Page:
When he bought his first classical guitar about a dozen years ago, Shel Urlik asked himself: "Should I buy this guitar with the tin can inside?" The "tin can" turned out to be a tornavoz, a cylinder that projects sound, and the guitar turned out to be the first in a world-class collection.
Fitted with nylon strings and played with fingers rather than picks, classical guitars still derive from techniques perfected by master luthiers in Spain during the mid-19th century. Until the 1920s, when the art began to spread, they were known simply as Spanish guitars.
Some connoisseurs would argue that the finest classical guitars ever are being produced today, but for Urlik, the golden age was the heyday of the Spanish masters, from the late 1890s to the 1930s. Of his 90 guitars, many date from this period, including four masterpieces by Antonio de Torres, classical guitar's Stradivari. Only about 70 to 80 of the approximately 320 guitars Torres produced exist today. "So few survived, at least in good shape, because classical guitars were instruments of the masses," says Urlik, 62. "They were played hard, even by professional players."
Urlik's collection dates from 1867 to the present and includes guitars by the Ramirez dynasty and Hermann Hauser, as well as modern masters Robert Ruck, Dominique Field and Jeffrey R. Elliott. While Spanish guitars became less heavily decorated in the age of Torres, they remain works of art; a dazzling instrument crafted by Luis Carzoglio in 1931 is adorned with more than 70,000 pieces of wood inlay. More than 60 of Urlik's spectacular pieces are lavishly displayed with extensive historical notes in a sumptuous volume written by Urlik, "A Collection of Fine Spanish Guitars from Torres to the Present" (Sunny Knoll Publishing Co., 1997).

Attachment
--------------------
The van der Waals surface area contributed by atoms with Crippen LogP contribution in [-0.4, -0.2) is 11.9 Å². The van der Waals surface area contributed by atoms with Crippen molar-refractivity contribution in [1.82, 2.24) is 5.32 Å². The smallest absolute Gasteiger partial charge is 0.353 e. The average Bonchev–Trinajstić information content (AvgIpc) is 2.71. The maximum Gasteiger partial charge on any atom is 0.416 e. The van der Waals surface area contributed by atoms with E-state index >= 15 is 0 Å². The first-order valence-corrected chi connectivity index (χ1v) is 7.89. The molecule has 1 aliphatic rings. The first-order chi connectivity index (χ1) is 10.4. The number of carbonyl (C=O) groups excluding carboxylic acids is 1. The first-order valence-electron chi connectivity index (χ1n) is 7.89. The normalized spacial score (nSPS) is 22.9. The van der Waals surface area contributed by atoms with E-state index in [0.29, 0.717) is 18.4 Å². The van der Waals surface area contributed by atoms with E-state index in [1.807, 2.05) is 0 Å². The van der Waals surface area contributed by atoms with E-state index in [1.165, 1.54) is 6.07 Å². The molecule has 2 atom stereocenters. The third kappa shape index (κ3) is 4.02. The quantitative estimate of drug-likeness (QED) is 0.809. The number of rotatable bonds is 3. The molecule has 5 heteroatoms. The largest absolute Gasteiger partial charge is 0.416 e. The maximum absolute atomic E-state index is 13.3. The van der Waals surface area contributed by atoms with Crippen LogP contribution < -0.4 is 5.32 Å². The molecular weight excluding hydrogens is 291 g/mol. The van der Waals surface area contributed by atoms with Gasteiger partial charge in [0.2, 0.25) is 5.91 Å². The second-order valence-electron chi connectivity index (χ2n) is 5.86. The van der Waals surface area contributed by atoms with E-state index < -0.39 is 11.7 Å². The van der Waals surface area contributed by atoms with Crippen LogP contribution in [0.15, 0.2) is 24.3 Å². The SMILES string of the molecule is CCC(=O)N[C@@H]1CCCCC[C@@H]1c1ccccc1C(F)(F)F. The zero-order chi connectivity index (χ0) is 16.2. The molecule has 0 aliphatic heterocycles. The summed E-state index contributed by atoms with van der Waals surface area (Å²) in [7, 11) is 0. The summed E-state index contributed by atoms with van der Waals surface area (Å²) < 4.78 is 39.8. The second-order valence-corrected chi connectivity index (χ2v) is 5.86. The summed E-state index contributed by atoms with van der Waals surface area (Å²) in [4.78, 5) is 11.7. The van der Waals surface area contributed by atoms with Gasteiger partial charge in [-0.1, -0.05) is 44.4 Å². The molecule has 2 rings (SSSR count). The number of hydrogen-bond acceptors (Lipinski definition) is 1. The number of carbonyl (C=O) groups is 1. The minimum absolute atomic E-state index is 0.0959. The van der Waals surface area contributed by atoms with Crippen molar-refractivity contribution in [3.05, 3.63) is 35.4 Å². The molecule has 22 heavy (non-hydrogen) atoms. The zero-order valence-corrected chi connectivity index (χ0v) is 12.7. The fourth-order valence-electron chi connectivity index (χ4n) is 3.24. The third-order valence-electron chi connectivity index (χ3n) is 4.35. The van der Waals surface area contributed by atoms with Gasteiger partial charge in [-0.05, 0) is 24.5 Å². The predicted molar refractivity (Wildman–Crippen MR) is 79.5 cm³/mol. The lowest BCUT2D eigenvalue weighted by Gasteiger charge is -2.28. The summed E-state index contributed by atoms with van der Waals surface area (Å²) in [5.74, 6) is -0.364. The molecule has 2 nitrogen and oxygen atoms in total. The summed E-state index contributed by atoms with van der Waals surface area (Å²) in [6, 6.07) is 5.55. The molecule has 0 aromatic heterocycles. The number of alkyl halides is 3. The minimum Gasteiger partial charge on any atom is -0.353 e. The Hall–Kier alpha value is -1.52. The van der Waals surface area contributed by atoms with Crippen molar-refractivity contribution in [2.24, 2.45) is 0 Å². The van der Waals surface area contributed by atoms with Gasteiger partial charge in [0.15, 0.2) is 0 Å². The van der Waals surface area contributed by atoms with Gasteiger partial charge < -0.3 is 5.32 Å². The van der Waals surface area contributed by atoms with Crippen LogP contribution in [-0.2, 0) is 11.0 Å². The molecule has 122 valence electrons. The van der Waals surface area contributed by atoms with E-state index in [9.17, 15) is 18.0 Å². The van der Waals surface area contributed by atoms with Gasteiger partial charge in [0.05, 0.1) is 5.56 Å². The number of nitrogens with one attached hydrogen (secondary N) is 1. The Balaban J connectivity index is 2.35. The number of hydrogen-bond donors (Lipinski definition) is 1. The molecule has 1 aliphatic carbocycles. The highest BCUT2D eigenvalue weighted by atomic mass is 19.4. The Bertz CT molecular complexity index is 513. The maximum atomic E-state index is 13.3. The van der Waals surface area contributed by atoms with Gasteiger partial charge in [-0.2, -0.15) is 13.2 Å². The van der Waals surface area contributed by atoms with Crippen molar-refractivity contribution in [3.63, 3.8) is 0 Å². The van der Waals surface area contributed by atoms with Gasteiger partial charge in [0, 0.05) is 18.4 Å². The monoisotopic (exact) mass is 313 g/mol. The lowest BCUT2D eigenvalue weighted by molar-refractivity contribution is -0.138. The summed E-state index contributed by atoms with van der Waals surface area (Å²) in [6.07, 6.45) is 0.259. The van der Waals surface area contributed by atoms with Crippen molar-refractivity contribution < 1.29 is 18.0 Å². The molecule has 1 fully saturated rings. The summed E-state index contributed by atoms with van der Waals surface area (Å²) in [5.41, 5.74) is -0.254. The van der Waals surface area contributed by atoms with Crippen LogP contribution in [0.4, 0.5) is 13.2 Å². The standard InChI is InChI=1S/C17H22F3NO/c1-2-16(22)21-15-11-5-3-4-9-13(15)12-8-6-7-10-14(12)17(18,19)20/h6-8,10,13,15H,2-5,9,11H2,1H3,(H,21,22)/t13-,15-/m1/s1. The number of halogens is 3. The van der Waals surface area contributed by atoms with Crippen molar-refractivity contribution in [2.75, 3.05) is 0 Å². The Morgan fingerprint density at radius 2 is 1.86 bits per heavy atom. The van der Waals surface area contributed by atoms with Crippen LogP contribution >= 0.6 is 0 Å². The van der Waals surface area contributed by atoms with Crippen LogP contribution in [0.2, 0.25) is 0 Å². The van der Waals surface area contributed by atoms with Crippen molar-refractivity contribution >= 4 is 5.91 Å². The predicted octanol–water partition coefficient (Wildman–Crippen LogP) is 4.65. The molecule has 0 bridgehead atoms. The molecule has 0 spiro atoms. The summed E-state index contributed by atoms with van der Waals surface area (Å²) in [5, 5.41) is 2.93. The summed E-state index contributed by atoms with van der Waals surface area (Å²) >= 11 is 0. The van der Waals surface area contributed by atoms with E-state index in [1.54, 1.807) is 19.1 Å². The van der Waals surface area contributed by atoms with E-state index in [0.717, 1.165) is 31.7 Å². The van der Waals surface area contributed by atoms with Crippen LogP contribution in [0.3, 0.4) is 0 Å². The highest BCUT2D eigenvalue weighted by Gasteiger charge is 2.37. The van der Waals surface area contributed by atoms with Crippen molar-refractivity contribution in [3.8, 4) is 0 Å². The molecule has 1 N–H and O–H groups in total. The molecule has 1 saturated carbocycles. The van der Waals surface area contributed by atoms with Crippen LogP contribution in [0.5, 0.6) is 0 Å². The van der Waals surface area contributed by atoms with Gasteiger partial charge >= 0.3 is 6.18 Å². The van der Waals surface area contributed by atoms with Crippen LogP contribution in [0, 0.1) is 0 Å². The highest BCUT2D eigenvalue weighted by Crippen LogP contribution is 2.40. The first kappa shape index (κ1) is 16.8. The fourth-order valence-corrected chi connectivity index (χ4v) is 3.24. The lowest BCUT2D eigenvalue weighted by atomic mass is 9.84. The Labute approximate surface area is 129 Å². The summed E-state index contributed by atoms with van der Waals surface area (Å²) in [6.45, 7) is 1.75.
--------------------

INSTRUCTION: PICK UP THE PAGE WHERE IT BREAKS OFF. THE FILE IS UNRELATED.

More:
For the L.A. resident, who practices daily on one of his guitars, collecting grew from his love of playing. "I could be a Laker fan, but that is vicarious--getting your jollies out of someone else's achievements," says Ulrik, a retired electrical industry executive. "A serious collector is doing something for humanity, preserving things that cannot be replaced."
Urlik's wife, Sandi, views his contribution to humanity somewhat differently. "Originally, he wanted to play country and western music," she says, recalling the couple's early days on a military base in Montana. "I don't want to discuss his singing and playing, but let's just say the world is a better place with him playing classical guitar instead."